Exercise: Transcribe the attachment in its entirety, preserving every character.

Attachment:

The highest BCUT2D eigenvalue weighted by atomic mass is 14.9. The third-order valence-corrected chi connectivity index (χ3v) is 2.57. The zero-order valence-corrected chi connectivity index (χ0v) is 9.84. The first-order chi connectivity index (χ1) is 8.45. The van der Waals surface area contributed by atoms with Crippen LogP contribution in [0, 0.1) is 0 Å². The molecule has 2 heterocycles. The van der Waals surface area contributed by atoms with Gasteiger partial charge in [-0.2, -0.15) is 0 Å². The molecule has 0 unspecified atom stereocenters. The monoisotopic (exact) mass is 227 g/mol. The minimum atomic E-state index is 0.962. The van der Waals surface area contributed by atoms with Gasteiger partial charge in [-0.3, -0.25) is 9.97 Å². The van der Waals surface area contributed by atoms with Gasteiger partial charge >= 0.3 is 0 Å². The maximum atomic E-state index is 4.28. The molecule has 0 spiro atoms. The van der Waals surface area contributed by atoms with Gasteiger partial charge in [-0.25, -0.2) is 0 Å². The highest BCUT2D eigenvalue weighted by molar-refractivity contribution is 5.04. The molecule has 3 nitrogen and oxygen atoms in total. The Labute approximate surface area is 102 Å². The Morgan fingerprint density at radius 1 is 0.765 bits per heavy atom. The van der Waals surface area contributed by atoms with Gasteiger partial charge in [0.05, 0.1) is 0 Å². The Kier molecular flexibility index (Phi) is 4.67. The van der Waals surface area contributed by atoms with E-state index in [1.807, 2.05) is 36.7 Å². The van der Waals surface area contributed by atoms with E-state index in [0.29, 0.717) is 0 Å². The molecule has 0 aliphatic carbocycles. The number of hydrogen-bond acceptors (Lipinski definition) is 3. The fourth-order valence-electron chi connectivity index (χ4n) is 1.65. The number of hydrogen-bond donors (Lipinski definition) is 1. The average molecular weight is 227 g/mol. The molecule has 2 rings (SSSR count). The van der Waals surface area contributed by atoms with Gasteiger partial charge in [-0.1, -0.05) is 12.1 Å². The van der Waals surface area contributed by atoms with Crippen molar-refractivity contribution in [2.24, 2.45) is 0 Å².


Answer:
The highest BCUT2D eigenvalue weighted by atomic mass is 14.9. The third-order valence-corrected chi connectivity index (χ3v) is 2.57. The zero-order valence-corrected chi connectivity index (χ0v) is 9.84. The first-order chi connectivity index (χ1) is 8.45. The van der Waals surface area contributed by atoms with Crippen LogP contribution in [0, 0.1) is 0 Å². The molecule has 2 heterocycles. The van der Waals surface area contributed by atoms with Gasteiger partial charge in [-0.2, -0.15) is 0 Å². The molecule has 0 unspecified atom stereocenters. The monoisotopic (exact) mass is 227 g/mol. The minimum atomic E-state index is 0.962. The van der Waals surface area contributed by atoms with Gasteiger partial charge in [-0.3, -0.25) is 9.97 Å². The van der Waals surface area contributed by atoms with Gasteiger partial charge >= 0.3 is 0 Å². The maximum atomic E-state index is 4.28. The molecule has 0 spiro atoms. The van der Waals surface area contributed by atoms with Gasteiger partial charge in [-0.25, -0.2) is 0 Å². The highest BCUT2D eigenvalue weighted by molar-refractivity contribution is 5.04. The molecule has 3 nitrogen and oxygen atoms in total. The Labute approximate surface area is 102 Å². The Morgan fingerprint density at radius 1 is 0.765 bits per heavy atom. The van der Waals surface area contributed by atoms with Gasteiger partial charge in [0.05, 0.1) is 0 Å². The Kier molecular flexibility index (Phi) is 4.67. The van der Waals surface area contributed by atoms with E-state index in [1.807, 2.05) is 36.7 Å². The van der Waals surface area contributed by atoms with E-state index in [0.29, 0.717) is 0 Å². The molecule has 0 aliphatic carbocycles. The number of hydrogen-bond acceptors (Lipinski definition) is 3. The fourth-order valence-electron chi connectivity index (χ4n) is 1.65. The number of hydrogen-bond donors (Lipinski definition) is 1. The average molecular weight is 227 g/mol. The molecule has 2 rings (SSSR count). The van der Waals surface area contributed by atoms with Gasteiger partial charge in [-0.1, -0.05) is 12.1 Å². The van der Waals surface area contributed by atoms with Crippen molar-refractivity contribution in [2.24, 2.45) is 0 Å².